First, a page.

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Windows Update Delivery (Windows 10) in violation of the cookie law?

Windows Update Delivery (Windows 10) in violation of the cookie law?

Tweakers.net has reported on a new function in Windows 10 whereby users’ computers are (or can be) used for storing and disseminating updates. The question is how this function relates to the legislation usually referred to as the cookie law.

“Cookie law” pertains to more than just cookies
The legislation usually referred to as “the cookie law” pertains to much more than just cookies. The law simply prohibits the storage of data on peripheral equipment without the end-user’s permission unless this storage is necessary for the service requested by the end-user to function. In this context, see the legislative text:

  1. Without prejudice to the Personal Data Protection Act, storing or securing access to information on a user’s peripheral equipment via an electronic communication network is only permitted on condition that the particular user:
    1. is provided with clear and full information in accordance with the Personal Data Protection Act, in any event concerning the purposes for which this information will be used, and
    2. has given consent for this.
      (…)
  2. The provisions of the first paragraph do not apply if the storage or access:
    1. has the sole purpose of implementing communication via an electronic communication network,
    2. is strictly necessary in order to provide the information society service requested by the subscriber or user or – provided this has little or no consequences for the privacy of the particular subscriber or user – to obtain information about the quality or effectiveness of the information society service provided.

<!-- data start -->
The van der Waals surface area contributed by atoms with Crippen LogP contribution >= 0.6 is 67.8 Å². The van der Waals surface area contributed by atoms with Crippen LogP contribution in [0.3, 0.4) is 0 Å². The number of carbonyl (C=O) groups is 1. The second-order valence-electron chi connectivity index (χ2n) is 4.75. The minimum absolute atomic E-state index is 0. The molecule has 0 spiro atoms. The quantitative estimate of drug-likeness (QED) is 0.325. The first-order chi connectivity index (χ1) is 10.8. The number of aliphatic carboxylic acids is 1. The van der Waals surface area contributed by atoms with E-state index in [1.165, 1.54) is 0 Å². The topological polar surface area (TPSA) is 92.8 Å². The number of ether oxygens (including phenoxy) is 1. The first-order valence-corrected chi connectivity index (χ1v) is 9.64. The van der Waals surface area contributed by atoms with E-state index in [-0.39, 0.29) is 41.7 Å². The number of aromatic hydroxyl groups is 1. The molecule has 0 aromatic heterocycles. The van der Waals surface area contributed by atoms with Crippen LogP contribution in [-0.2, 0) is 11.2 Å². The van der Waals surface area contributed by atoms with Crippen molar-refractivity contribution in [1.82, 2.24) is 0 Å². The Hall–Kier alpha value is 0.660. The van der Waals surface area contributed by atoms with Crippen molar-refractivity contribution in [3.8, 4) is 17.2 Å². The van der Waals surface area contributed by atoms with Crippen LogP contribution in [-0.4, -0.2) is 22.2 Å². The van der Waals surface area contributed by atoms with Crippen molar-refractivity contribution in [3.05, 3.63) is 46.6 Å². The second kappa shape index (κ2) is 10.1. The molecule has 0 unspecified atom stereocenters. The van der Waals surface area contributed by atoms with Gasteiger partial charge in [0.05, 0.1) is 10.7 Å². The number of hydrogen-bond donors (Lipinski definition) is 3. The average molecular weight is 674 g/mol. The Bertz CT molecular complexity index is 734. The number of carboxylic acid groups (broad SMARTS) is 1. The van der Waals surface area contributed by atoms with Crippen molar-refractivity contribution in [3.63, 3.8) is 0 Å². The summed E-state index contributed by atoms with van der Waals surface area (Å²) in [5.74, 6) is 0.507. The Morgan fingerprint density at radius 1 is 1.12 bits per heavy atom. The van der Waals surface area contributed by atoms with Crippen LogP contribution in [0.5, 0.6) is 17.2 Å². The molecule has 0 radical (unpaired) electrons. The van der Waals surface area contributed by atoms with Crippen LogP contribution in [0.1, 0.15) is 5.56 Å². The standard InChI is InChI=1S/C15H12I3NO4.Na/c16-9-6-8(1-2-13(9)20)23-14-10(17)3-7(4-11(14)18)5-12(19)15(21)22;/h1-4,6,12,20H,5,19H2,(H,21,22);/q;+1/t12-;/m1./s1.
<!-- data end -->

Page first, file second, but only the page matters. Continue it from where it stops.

The cookie law could just as easily be called the “spyware law” or, more generally, the “boss of one’s own computer law”. In that context, for example, see also the case concerning DollarRevenue spyware.

The new Windows feature
It emerges from Microsoft’s explanation page that the new Windows function uses end-users’ computers for the storage of update software and for the further dissemination of the software:
Delivery Optimization downloads the same updates and apps that you get through Windows Update and the Windows Store. Delivery Optimization creates a local cache, and stores files that it has downloaded in that cache for a short period of time. Depending on your settings, Windows then send parts of those files to other PCs on your local network or PCs on the Internet that are downloading the same files.

The feature and the “cookie law”
This does sound (a lot) like “storing or securing access to information on a user’s peripheral equipment via an electronic communication network” as referred to in the “cookie law”.

Furthermore, the default setting for the function is “on”, according to Microsoft:
Delivery Optimization is turned on by default for all editions of Windows 10.

I find this difficult to reconcile with the requirement of prior consent from the law cited above. Perhaps it is stated in the licensing conditions – which I have not yet scrutinised – but as a rule, the ACM believes reporting it there is in any event too “hidden”.

At first glance the situation also does not seem to me to fall under the exception for functional storage. Disseminating updates via consumers’ computers is, after all, not strictly necessary. Microsoft could also itself buy in more server capacity for this dissemination. Furthermore, the consumer did not request this.

Final comments
These are just first impressions. Perhaps I am overlooking something, if so then it will no doubt soon be pointed out by other bloggers. Should the reasoning above hold up, however, I am curious to see whether the ACM will address the matter (perhaps in cooperation with other European regulators).

Furthermore, the question arises of whether this involves the (unlawful) use of computer capacity, as in the XS4ALL/Abfab case. For the rest, the question will likewise be whether consent has been requested in a legally valid manner.

By Mark Jansen

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